Lisa was chosen as the West Australian winner after her achievements with the Primary Connections resources at her school caught the Academy’s attention.
“It was my involvement with Indigenous students that really set me apart from teachers in other states,” she said. “My teaching experiences with these students have such a collaborative feel, whereby they teach me their native knowledge and traditions from their elders.”
Winners from across the country were invited to Australia’s capital for a three-day ‘Science at the Shine Dome’ convention.
“The whole experience has been so amazing. It’s only now that I’m reflecting back on how much I’ve learnt from the event,” she said.
Implementing the Australian Curriculum into her science department over the past few years also prepared Lisa for her nomination application.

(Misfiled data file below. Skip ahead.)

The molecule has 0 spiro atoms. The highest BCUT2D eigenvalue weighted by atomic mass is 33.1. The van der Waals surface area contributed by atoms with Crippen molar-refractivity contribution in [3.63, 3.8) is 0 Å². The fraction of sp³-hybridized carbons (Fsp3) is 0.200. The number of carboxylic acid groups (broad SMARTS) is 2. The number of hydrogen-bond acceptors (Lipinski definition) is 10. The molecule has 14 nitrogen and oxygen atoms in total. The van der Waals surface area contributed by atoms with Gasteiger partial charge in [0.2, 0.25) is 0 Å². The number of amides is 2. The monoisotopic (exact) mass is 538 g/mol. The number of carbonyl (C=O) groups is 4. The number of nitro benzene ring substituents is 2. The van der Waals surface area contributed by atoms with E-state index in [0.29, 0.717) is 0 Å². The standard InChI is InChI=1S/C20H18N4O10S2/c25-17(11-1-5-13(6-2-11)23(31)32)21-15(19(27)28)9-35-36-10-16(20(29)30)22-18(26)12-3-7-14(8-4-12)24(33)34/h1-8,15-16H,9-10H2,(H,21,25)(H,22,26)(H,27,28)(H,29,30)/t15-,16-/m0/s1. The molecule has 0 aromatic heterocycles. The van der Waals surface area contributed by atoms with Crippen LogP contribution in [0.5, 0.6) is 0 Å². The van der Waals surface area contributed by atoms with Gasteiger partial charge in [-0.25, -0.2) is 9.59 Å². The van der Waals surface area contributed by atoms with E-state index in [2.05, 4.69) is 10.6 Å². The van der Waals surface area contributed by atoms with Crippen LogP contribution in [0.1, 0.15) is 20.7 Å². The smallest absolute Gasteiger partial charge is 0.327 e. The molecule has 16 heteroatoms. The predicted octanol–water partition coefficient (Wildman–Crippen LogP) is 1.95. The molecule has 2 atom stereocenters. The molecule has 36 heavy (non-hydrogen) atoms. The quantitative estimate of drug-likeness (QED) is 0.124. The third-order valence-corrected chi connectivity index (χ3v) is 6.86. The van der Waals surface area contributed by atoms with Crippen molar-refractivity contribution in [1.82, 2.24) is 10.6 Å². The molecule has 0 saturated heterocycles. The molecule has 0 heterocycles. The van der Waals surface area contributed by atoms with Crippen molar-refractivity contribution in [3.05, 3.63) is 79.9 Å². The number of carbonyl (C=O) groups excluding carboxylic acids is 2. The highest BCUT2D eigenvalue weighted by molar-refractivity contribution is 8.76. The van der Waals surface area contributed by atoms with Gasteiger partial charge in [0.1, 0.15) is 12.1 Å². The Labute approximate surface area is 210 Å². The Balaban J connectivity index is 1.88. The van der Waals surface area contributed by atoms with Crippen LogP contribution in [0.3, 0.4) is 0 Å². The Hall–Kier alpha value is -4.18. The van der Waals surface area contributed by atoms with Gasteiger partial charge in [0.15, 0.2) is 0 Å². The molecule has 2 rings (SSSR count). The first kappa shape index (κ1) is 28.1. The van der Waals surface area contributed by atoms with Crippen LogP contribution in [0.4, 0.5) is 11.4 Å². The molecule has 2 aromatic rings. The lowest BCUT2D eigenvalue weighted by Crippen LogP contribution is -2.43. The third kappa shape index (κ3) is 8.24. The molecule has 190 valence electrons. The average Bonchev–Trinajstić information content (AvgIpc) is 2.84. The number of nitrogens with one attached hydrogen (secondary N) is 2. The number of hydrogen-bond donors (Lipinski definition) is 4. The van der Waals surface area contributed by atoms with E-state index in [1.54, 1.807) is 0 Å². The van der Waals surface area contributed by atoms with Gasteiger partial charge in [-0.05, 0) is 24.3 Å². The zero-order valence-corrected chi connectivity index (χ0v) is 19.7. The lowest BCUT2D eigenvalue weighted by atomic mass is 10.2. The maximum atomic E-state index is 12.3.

“The Primary Connections resources are all about targeting the 4 contact areas for science in the new curriculum, and we’ve been able to apply literacy and maths skills into those lesson plans.”
The event saw the Lisa join the country’s top scientists in presenting innovative research projects, with many teachers commenting positively on East Narrogin Primary School’s educational surroundings.
“You really can recognise the unique characteristics of Western Australian schools when you compare our teaching environments to other states,” she said. “We have such an amazing environment in which to teach science to our students.”
After attending several workshops and presentations in Canberra, Lisa has been inspired to start new projects with her students around Douglas Mawson and his scientific research in Antarctica.
Photo below: Lisa Nelson (third from right) is joined by other state winners in Canberra. Courtesy of Mark Graham, Australian Academy of Science.